Country Living UK August 2019

Whether you live in the town or countryside, in Country Living you’ll find a wealth of ideas for your home and garden, learn about traditional crafts, keep informed of rural issues, enjoy irresistible dishes using seasonal produce and, above all, escape the stress and strain of modern-day life.

United Kingdom
Hearst Magazines UK
4,13 €(IVA inc.)
30,96 €(IVA inc.)
12 Números

en este número

1 min.
this month…

…it’s holiday time! In August, a general lightheartedness prevails while everyone makes the most of the summer break. If you’re planning a trip and thinking of taking your dog, read our Ruff Guide on page 48 for suggestions of places to stay and what to consider. Staying closer to home? Then you might like our ideas for creating a garden room (page 78), making your own lollies and ice creams (page 154) or organising a post-harvest picnic (page 38). We are also taking creative inspiration from two immensely talented women – Clare Curtis captures the Suffolk landscape and the views on her allotment to turn into striking linocut prints (page 98); while Felicity Irons, who we first featured in 1997, is still plying her trade as one of the last…

1 min.

Editor’s choice “This distinctively textured piece has a handwoven cotton cord seat with a band of solid colour for a modern twist on a traditional craft” FOR STOCKISTS see Where to Buy PRICES AND AVAILABILITY CORRECT AT TIME OF GOING TO PRESS. RESEARCH BY DAISY BENDALL. *INNER PAD NOT INCLUDED…

4 min.

“Bees blew like cake-crumbs through the golden air, white butterflies like sugared wafers, and when it wasn’t raining, a diamond dust took over, which veiled and yet magnified all things”Laurie Lee, Cider With Rosie DON’T MISS! RIVER COTTAGE FESTIVAL, DEVON 24-25 AUGUST It’s been two decades since Hugh Fearnley-Whittingstall first appeared on our screens in his red sports car with a trailer attached – making us all want to escape the urban sprawl and live the good life. Discover where it all started at Axminster’s River Cottage Festival – a weekend-long celebration with camping, food, music, masterclasses and plenty of appearances from the man himself. A sense of the season… Petrichor ONE OF SUMMER’S MOST REFRESHING SENSATIONS IS THE FEEL OF COOL AIR AS A STORM ROLLS IN AFTER HUMID WEATHER. AS FAT RAINDROPS…

2 min.

Malham YORKSHIRE August is the perfect time to visit Britain’s largest county. Not only will you find festivals and activities (including Yorkshire Day and Malham Show), there’s also a good chance that the fickle weather will work in your favour and illuminate the famous landscape in glorious sunshine. Base your visit in the village of Malham, near the southern edge of the Dales. A settlement since the Iron Age, it’s surrounded by dramatic limestone scenery, including the cliffs of Malham Cove and Gordale Scar. WHAT TO SEE Visit Malham Cove – from the top of the 80m cliff there is a spectacular view across Yorkshire. Walk over the limestone pavement and, if you’re lucky, see the peregrine falcons that raise their young here: there are walks for all abilities and on the way back…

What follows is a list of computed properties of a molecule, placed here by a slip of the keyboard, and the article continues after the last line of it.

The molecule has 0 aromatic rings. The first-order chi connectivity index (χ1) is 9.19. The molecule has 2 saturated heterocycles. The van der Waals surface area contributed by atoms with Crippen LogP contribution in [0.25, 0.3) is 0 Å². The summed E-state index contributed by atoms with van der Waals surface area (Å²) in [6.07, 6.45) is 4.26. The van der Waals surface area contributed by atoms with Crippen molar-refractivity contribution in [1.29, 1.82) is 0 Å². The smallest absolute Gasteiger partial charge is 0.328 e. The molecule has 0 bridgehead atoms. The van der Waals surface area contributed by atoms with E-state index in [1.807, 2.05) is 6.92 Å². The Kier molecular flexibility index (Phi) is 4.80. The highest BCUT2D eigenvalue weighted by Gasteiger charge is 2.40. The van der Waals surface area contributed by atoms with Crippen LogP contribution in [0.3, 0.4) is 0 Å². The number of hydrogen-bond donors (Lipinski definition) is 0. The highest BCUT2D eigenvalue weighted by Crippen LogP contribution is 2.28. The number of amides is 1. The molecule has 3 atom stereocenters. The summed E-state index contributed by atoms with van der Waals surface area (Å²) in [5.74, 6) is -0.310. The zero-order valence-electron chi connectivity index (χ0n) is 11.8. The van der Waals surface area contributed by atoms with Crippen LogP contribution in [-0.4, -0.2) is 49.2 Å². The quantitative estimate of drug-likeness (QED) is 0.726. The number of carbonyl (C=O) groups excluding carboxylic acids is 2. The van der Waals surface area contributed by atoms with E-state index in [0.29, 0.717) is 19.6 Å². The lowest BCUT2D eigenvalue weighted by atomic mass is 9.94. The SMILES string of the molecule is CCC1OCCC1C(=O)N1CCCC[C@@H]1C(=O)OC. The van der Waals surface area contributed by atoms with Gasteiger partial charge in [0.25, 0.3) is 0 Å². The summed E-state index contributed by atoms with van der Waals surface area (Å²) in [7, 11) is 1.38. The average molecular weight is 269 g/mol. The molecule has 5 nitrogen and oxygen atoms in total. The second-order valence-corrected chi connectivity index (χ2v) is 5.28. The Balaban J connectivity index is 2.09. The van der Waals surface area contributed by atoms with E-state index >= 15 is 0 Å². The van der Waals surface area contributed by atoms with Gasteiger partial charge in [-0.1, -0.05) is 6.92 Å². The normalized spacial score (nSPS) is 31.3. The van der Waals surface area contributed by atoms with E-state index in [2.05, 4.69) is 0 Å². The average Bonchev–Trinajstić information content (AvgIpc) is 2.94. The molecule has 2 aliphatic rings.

3 min.
tales from the blacksmith’s cottage

Downsizing from this family-size cottage – with its dining room, office for each of my parents, larder, outhouse and double garage – to something more manageable necessitates a clear-out on a grand scale: it’s time for a garage sale. For my father and me, this is catharsis: get rid, start over… ah, that’s better. For my mother and brother, the letting go is hard. “They’re selling my stuff,” says Bro, calling from Afghanistan or possibly Lebanon. He’s a war correspondent: he heads towards wars. “What stuff?” I ask, holding the phone to my shoulder as I decant his collection of Just William books onto the garage shelves. “Everything,” he whimpers. “Toys, music – I’ve got all my stuff there.” My father holds up a box of teddy bears and points towards…

3 min.
the good life in the country

SMALLHOLDER AND WRITER Sally Coulthard For most of the year, vegetable gardening is the perfect stress reliever. And yet, this month, the plot always seems to pick up its skirt and run wild. Everything is coming in one go. The garden is a riot of lush greens, dotted with flashes of colour from the companion plants squeezed between the rows: the nasturtiums with the broccoli and kale, marigolds next to courgettes, and sweet peas with the runner beans. These ‘heroes’ of the potager not only deter pests but also do a brilliant job at attracting bees and butterflies. At the moment, there’s something that needs picking every day – it’s a joy to have fresh vegetables on tap but I also get that slightly guilty feeling if anything goes to seed or…